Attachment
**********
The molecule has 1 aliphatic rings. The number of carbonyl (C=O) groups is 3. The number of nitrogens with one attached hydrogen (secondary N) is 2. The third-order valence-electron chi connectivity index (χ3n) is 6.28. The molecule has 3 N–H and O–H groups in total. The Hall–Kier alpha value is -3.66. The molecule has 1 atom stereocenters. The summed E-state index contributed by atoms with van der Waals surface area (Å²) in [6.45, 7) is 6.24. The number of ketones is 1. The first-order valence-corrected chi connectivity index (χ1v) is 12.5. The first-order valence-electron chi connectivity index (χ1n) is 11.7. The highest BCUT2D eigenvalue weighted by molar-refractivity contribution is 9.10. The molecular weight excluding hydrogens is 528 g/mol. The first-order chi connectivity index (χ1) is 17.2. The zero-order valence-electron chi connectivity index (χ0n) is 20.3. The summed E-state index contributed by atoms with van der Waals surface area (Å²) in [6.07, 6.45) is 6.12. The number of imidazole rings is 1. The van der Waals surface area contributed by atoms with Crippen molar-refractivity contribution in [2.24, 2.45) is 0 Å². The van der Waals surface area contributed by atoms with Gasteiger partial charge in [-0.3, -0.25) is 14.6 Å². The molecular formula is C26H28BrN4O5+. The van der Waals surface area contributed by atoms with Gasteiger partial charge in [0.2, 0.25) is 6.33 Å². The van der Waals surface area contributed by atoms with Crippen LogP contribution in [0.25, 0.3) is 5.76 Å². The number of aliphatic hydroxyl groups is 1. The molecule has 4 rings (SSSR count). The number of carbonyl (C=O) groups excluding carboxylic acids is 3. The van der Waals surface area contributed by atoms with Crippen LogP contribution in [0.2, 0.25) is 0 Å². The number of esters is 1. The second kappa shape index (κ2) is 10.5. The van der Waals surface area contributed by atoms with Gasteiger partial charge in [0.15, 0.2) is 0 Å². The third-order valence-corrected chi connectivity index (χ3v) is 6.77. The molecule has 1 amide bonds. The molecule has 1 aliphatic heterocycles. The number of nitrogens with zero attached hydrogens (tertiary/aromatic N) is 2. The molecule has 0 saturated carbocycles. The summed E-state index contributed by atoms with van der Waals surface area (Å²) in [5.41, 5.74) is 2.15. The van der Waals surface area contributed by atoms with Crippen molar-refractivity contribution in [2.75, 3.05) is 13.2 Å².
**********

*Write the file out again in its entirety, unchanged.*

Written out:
The molecule has 1 aliphatic rings. The number of carbonyl (C=O) groups is 3. The number of nitrogens with one attached hydrogen (secondary N) is 2. The third-order valence-electron chi connectivity index (χ3n) is 6.28. The molecule has 3 N–H and O–H groups in total. The Hall–Kier alpha value is -3.66. The molecule has 1 atom stereocenters. The summed E-state index contributed by atoms with van der Waals surface area (Å²) in [6.45, 7) is 6.24. The number of ketones is 1. The first-order valence-corrected chi connectivity index (χ1v) is 12.5. The first-order valence-electron chi connectivity index (χ1n) is 11.7. The highest BCUT2D eigenvalue weighted by molar-refractivity contribution is 9.10. The molecular weight excluding hydrogens is 528 g/mol. The first-order chi connectivity index (χ1) is 17.2. The zero-order valence-electron chi connectivity index (χ0n) is 20.3. The summed E-state index contributed by atoms with van der Waals surface area (Å²) in [6.07, 6.45) is 6.12. The number of imidazole rings is 1. The van der Waals surface area contributed by atoms with Crippen molar-refractivity contribution in [2.24, 2.45) is 0 Å². The van der Waals surface area contributed by atoms with Gasteiger partial charge in [-0.3, -0.25) is 14.6 Å². The molecular formula is C26H28BrN4O5+. The van der Waals surface area contributed by atoms with Gasteiger partial charge in [0.2, 0.25) is 6.33 Å². The van der Waals surface area contributed by atoms with Crippen LogP contribution in [0.25, 0.3) is 5.76 Å². The number of aliphatic hydroxyl groups is 1. The molecule has 4 rings (SSSR count). The number of carbonyl (C=O) groups excluding carboxylic acids is 3. The van der Waals surface area contributed by atoms with Crippen LogP contribution in [0.2, 0.25) is 0 Å². The number of esters is 1. The second kappa shape index (κ2) is 10.5. The van der Waals surface area contributed by atoms with Gasteiger partial charge in [0.15, 0.2) is 0 Å². The third-order valence-corrected chi connectivity index (χ3v) is 6.77. The molecule has 1 amide bonds. The molecule has 1 aliphatic heterocycles. The number of nitrogens with zero attached hydrogens (tertiary/aromatic N) is 2. The molecule has 0 saturated carbocycles. The summed E-state index contributed by atoms with van der Waals surface area (Å²) in [5.41, 5.74) is 2.15. The van der Waals surface area contributed by atoms with Crippen molar-refractivity contribution in [2.75, 3.05) is 13.2 Å².